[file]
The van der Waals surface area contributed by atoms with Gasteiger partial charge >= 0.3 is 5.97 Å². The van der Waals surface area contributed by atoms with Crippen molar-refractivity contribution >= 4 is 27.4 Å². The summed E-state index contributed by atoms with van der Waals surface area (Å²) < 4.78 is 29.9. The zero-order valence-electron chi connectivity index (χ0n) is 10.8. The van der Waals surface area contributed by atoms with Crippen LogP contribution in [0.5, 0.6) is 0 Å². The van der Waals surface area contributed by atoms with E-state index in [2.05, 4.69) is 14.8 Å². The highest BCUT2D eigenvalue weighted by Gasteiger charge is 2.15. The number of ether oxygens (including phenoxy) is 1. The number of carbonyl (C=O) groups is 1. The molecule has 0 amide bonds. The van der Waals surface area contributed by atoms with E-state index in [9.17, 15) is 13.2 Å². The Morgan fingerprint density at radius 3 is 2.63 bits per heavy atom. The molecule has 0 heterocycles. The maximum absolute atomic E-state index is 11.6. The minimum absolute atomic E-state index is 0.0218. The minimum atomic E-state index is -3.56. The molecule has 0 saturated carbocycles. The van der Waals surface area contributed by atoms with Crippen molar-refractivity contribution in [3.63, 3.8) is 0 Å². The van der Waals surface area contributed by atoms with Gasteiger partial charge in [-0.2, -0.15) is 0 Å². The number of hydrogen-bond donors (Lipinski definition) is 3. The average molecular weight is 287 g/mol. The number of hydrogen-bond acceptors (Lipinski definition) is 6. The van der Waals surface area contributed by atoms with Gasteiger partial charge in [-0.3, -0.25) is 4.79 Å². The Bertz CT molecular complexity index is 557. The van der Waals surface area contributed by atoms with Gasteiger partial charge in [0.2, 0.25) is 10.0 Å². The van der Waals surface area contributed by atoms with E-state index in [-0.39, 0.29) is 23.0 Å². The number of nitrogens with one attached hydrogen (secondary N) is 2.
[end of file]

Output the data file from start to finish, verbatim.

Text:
The van der Waals surface area contributed by atoms with Gasteiger partial charge >= 0.3 is 5.97 Å². The van der Waals surface area contributed by atoms with Crippen molar-refractivity contribution >= 4 is 27.4 Å². The summed E-state index contributed by atoms with van der Waals surface area (Å²) < 4.78 is 29.9. The zero-order valence-electron chi connectivity index (χ0n) is 10.8. The van der Waals surface area contributed by atoms with Crippen LogP contribution in [0.5, 0.6) is 0 Å². The van der Waals surface area contributed by atoms with E-state index in [2.05, 4.69) is 14.8 Å². The highest BCUT2D eigenvalue weighted by Gasteiger charge is 2.15. The number of ether oxygens (including phenoxy) is 1. The number of carbonyl (C=O) groups is 1. The molecule has 0 amide bonds. The van der Waals surface area contributed by atoms with E-state index in [9.17, 15) is 13.2 Å². The Morgan fingerprint density at radius 3 is 2.63 bits per heavy atom. The molecule has 0 heterocycles. The maximum absolute atomic E-state index is 11.6. The minimum absolute atomic E-state index is 0.0218. The minimum atomic E-state index is -3.56. The molecule has 0 saturated carbocycles. The van der Waals surface area contributed by atoms with Crippen molar-refractivity contribution in [3.63, 3.8) is 0 Å². The van der Waals surface area contributed by atoms with Gasteiger partial charge in [-0.2, -0.15) is 0 Å². The number of hydrogen-bond donors (Lipinski definition) is 3. The average molecular weight is 287 g/mol. The number of hydrogen-bond acceptors (Lipinski definition) is 6. The van der Waals surface area contributed by atoms with Gasteiger partial charge in [-0.3, -0.25) is 4.79 Å². The Bertz CT molecular complexity index is 557. The van der Waals surface area contributed by atoms with Gasteiger partial charge in [0.2, 0.25) is 10.0 Å². The van der Waals surface area contributed by atoms with E-state index in [-0.39, 0.29) is 23.0 Å². The number of nitrogens with one attached hydrogen (secondary N) is 2.